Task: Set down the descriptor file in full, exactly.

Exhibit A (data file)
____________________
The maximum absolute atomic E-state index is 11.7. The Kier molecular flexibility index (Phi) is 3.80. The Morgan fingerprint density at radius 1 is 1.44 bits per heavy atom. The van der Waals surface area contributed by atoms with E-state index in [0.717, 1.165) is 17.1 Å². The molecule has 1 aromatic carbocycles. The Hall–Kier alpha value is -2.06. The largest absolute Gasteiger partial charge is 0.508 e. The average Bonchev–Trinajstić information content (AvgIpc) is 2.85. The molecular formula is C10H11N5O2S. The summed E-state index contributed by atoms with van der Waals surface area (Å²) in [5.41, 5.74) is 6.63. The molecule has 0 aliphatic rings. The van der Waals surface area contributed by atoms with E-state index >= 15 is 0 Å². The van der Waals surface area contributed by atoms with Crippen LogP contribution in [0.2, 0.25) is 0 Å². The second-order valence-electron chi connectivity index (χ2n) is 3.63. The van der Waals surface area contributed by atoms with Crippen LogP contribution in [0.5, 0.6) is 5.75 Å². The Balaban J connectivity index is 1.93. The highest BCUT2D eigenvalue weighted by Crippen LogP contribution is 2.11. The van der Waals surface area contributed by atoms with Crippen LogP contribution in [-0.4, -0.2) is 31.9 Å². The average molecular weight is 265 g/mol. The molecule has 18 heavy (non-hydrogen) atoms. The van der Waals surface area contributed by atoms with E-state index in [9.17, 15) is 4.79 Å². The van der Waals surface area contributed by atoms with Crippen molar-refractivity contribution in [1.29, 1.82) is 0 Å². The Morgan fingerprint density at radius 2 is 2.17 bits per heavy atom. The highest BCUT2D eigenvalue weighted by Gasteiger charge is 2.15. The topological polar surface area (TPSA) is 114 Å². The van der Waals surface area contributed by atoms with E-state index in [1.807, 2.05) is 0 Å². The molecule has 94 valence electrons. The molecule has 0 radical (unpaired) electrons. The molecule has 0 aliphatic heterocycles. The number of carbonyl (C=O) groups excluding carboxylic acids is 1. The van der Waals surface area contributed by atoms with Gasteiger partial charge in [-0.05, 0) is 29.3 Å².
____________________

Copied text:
The maximum absolute atomic E-state index is 11.7. The Kier molecular flexibility index (Phi) is 3.80. The Morgan fingerprint density at radius 1 is 1.44 bits per heavy atom. The van der Waals surface area contributed by atoms with E-state index in [0.717, 1.165) is 17.1 Å². The molecule has 1 aromatic carbocycles. The Hall–Kier alpha value is -2.06. The largest absolute Gasteiger partial charge is 0.508 e. The average Bonchev–Trinajstić information content (AvgIpc) is 2.85. The molecular formula is C10H11N5O2S. The summed E-state index contributed by atoms with van der Waals surface area (Å²) in [5.41, 5.74) is 6.63. The molecule has 0 aliphatic rings. The van der Waals surface area contributed by atoms with E-state index >= 15 is 0 Å². The van der Waals surface area contributed by atoms with Crippen LogP contribution in [0.2, 0.25) is 0 Å². The second-order valence-electron chi connectivity index (χ2n) is 3.63. The van der Waals surface area contributed by atoms with Crippen LogP contribution in [0.5, 0.6) is 5.75 Å². The Balaban J connectivity index is 1.93. The highest BCUT2D eigenvalue weighted by Crippen LogP contribution is 2.11. The van der Waals surface area contributed by atoms with Crippen LogP contribution in [-0.4, -0.2) is 31.9 Å². The average molecular weight is 265 g/mol. The molecule has 18 heavy (non-hydrogen) atoms. The van der Waals surface area contributed by atoms with E-state index in [9.17, 15) is 4.79 Å². The van der Waals surface area contributed by atoms with Crippen molar-refractivity contribution in [1.29, 1.82) is 0 Å². The Morgan fingerprint density at radius 2 is 2.17 bits per heavy atom. The highest BCUT2D eigenvalue weighted by Gasteiger charge is 2.15. The topological polar surface area (TPSA) is 114 Å². The van der Waals surface area contributed by atoms with E-state index in [1.807, 2.05) is 0 Å². The molecule has 94 valence electrons. The molecule has 0 radical (unpaired) electrons. The molecule has 0 aliphatic heterocycles. The number of carbonyl (C=O) groups excluding carboxylic acids is 1. The van der Waals surface area contributed by atoms with Gasteiger partial charge in [-0.05, 0) is 29.3 Å².